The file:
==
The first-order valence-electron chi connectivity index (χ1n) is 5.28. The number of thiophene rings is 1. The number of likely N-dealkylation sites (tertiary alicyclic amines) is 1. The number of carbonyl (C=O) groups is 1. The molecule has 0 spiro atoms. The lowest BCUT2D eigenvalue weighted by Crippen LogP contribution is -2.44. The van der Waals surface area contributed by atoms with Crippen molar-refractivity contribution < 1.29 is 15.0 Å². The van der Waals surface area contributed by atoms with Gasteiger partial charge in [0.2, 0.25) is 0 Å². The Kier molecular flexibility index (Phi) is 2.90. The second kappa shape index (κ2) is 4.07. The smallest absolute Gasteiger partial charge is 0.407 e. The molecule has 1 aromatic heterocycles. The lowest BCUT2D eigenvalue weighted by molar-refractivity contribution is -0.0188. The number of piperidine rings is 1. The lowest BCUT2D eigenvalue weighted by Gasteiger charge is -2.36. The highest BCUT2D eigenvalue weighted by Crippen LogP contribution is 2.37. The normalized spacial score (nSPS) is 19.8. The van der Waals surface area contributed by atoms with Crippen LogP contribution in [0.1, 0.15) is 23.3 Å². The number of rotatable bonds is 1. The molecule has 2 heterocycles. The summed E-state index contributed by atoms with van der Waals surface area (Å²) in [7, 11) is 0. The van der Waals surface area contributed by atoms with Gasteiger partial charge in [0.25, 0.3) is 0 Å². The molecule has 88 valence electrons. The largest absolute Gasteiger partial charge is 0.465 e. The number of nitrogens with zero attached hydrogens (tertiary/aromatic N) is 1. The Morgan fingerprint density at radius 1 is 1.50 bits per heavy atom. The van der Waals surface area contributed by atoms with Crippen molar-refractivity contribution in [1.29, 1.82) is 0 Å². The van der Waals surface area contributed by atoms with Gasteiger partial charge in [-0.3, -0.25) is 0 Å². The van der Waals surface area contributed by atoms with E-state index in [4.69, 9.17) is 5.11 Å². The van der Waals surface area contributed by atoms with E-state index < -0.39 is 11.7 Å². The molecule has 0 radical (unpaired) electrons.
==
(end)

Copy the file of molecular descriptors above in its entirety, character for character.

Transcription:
The first-order valence-electron chi connectivity index (χ1n) is 5.28. The number of thiophene rings is 1. The number of likely N-dealkylation sites (tertiary alicyclic amines) is 1. The number of carbonyl (C=O) groups is 1. The molecule has 0 spiro atoms. The lowest BCUT2D eigenvalue weighted by Crippen LogP contribution is -2.44. The van der Waals surface area contributed by atoms with Crippen molar-refractivity contribution < 1.29 is 15.0 Å². The van der Waals surface area contributed by atoms with Gasteiger partial charge in [0.2, 0.25) is 0 Å². The Kier molecular flexibility index (Phi) is 2.90. The second kappa shape index (κ2) is 4.07. The smallest absolute Gasteiger partial charge is 0.407 e. The molecule has 1 aromatic heterocycles. The lowest BCUT2D eigenvalue weighted by molar-refractivity contribution is -0.0188. The number of piperidine rings is 1. The lowest BCUT2D eigenvalue weighted by Gasteiger charge is -2.36. The highest BCUT2D eigenvalue weighted by Crippen LogP contribution is 2.37. The normalized spacial score (nSPS) is 19.8. The van der Waals surface area contributed by atoms with Crippen LogP contribution in [0.1, 0.15) is 23.3 Å². The number of rotatable bonds is 1. The molecule has 2 heterocycles. The summed E-state index contributed by atoms with van der Waals surface area (Å²) in [7, 11) is 0. The van der Waals surface area contributed by atoms with Gasteiger partial charge in [0.25, 0.3) is 0 Å². The molecule has 88 valence electrons. The largest absolute Gasteiger partial charge is 0.465 e. The number of nitrogens with zero attached hydrogens (tertiary/aromatic N) is 1. The Morgan fingerprint density at radius 1 is 1.50 bits per heavy atom. The van der Waals surface area contributed by atoms with Crippen molar-refractivity contribution in [1.29, 1.82) is 0 Å². The van der Waals surface area contributed by atoms with Gasteiger partial charge in [-0.3, -0.25) is 0 Å². The van der Waals surface area contributed by atoms with E-state index in [4.69, 9.17) is 5.11 Å². The van der Waals surface area contributed by atoms with E-state index < -0.39 is 11.7 Å². The molecule has 0 radical (unpaired) electrons.